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May 10, 2012
As large as a grapefruit? A DVD? A softball? Just how big is the record-holding hailstone in Colorado?
CSU State Climatologist Nolan Doesken says that there have been at least 18 separate reports of hail stones as large as 4.5 inches in diameter, but few of these reports have been officially confirmed.
His office is now officially tracking these statistics – just in time for spring storms like the one that hit Colorado’s eastern Plains earlier this week, leaving piles of hail on roads and farms.
“Chances are there are at least 50 people in eastern Colorado who will say, ‘What the heck, we’ve seen way bigger hail than that!’” Doesken said. “That’s good, but they will need to prove their claim – by providing the stone itself or eyewitness reports along with excellent photos showing the stone with rulers or other known objects.”
Doesken’s Colorado Climate Center at Colorado State, working in tandem with the four National Weather Service offices that serve Colorado (Boulder, Pueblo, Grand Junction and Goodland, Kan.), have developed procedures for documenting hailstones including how to get a good photo, measure the maximum diameter and circumference, preserve the stone and contact appropriate officials. For instructions, examples and contact information, go to http://ccc.atmos.colostate.edu/hail.php.
In the meantime, Doesken encourages volunteers who observe large hail in Colorado to first report to the National Weather Service or to local law enforcement agencies. The National Weather Service can convey reports of damaging hail to a wider audience through National Weather Service alerts. Large-hail reports provide valuable ground truth which will be helpful for issuance of additional warnings.
“When it’s safe to go out again, retrieve the largest stones and freeze them as soon as possible to avoid further melting,” Doesken said. “Use a ruler to get an accurate measure of the diameter and a string or a flexible tape measure to determine the circumference. If an accurate scale is available, weigh the stone. Preserve the stone by tightly wrapping and sealing it in an air-tight bag.”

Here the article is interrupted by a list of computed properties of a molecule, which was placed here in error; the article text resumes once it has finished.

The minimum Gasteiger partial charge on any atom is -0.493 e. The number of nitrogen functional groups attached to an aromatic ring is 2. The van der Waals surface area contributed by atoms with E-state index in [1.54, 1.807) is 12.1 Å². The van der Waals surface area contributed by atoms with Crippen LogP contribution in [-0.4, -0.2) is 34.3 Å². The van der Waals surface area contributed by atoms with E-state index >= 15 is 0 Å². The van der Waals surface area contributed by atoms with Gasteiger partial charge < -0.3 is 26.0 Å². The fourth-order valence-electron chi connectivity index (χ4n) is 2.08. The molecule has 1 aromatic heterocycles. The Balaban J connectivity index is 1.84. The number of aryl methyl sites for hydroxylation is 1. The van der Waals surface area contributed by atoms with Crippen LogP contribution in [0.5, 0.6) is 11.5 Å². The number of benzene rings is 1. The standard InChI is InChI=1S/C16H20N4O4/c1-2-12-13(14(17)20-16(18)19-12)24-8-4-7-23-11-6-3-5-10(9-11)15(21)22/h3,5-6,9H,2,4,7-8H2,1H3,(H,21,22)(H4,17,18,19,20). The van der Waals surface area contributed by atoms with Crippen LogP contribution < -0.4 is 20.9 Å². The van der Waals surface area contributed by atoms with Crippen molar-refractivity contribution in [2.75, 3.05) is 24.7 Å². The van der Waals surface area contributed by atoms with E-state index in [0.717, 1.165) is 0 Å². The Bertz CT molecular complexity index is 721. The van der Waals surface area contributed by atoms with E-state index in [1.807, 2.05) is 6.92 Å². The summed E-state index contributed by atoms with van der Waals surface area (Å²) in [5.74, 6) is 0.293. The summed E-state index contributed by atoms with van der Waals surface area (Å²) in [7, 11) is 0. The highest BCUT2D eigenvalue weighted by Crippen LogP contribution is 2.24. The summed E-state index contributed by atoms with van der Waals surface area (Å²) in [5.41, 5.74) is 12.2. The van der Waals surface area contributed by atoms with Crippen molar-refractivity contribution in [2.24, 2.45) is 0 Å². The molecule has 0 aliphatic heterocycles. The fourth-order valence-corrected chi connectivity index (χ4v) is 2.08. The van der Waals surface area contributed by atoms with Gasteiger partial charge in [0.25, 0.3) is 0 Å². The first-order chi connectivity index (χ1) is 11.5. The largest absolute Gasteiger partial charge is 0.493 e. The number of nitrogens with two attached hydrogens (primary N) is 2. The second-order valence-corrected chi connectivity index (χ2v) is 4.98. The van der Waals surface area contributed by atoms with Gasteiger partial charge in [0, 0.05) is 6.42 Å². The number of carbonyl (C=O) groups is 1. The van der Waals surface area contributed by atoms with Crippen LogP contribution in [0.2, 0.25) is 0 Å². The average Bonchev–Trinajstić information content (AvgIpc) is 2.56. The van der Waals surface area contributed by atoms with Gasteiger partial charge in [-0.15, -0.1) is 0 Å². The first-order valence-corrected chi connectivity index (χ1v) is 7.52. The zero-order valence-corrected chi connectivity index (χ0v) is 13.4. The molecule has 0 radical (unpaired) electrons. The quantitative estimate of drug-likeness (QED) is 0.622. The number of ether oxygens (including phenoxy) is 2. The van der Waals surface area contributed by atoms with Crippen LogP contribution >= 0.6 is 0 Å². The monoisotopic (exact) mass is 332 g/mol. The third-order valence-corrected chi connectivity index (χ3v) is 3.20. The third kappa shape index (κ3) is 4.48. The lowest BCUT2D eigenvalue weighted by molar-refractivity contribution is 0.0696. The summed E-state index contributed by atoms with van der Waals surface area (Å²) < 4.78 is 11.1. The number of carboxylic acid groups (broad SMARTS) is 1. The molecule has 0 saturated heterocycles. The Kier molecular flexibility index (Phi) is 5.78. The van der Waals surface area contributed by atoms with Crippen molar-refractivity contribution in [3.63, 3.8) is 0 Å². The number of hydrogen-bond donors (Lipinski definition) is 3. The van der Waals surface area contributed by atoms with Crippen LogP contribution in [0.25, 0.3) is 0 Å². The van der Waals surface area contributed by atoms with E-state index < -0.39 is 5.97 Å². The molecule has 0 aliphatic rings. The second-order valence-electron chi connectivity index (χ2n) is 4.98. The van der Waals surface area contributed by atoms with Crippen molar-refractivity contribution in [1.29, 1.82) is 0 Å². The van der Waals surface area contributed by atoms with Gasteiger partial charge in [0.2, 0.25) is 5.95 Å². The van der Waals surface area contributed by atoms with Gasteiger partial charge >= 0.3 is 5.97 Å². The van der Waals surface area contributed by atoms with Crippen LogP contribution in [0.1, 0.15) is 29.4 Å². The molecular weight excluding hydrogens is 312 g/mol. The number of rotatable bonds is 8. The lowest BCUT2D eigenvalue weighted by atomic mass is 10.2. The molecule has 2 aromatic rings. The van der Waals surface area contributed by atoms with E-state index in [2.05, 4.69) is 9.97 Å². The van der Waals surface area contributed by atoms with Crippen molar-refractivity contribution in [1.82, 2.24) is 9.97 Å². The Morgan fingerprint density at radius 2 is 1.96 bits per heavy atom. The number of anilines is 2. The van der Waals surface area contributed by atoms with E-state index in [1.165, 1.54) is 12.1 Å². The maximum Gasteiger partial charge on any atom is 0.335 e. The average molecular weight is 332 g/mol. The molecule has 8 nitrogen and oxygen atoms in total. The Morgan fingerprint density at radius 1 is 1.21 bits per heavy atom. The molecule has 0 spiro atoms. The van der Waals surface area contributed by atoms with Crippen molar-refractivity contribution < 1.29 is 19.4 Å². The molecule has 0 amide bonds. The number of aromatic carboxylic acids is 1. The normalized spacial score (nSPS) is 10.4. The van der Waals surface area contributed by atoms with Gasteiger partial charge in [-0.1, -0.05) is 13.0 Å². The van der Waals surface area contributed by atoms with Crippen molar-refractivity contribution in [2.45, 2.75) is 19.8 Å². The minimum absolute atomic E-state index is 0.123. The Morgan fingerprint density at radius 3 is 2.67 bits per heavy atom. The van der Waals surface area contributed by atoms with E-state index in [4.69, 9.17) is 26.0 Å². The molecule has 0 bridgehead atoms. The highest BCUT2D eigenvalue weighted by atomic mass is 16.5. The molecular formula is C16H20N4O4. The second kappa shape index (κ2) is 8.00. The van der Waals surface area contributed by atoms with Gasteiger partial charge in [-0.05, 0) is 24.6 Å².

If the stone is 4.5 inches in diameter or greater, contact the Colorado Climate Center at (970) 491-8545 or Nolan Doesken.
People who have kept hailstones in their freezer will be disappointed to know the stones lose mass over time, Doesken said. Even if they are tightly wrapped, the ice structure changes with time. But changes will occur more slowly if they are sealed up air tight.
Doesken got the idea for a hailstone repository while he was a member of the executive committee of American Association of State Climatologists. Several neighboring states including Nebraska, South Dakota and Kansas have established new records in recent years. A stone that was eight inches in diameter fell in Vivian, S.D., on July 23, 2010 – almost the size of a football.
“I don’t believe Colorado has ever had hail that big – and I hope we never do,” Doesken said. “But stones don’t need to be that big to cause damage. You can really get pummeled with stones that are 1 inch in diameter. Even golf-ball sized hail, which most people don’t realize is nearly 2 inches in diameter, can do serious damage. Crops and gardens can be badly damaged by hail that may only be pea-sized.”
“The motivation has been that other states have been establishing these repositories and Colorado should have done this long ago,” he said. “If you’re going to get hit with something that big, you might as well take some credit for it.”
Doesken has been tracking hail data for more than 30 years. Fort Collins was one of the locations hit with 4.5-inch diameter hail on July 30, 1979.
In 1998, Doesken established a volunteer precipitation monitoring network in Colorado known as the Community Collaborative Rain, Hail and Snow Network, or CoCoRaHS. The network is now in all 50 states with more than 15,000 volunteers. Data from the volunteers improves precipitation monitoring and helps provide detailed storm analysis, drought, water supply and other water decision-making information to municipalities, homeowners, industries, utility providers, resource managers and educators. The program continues to seek volunteers. To volunteer, go to http://www.cocorahs.org/.
Guidance for documenting record hail stones will be available soon on the Colorado Climate Center website at http://ccc.atmos.colostate.edu.
Contact: Emily Wilmsen
Phone: (970) 491-2336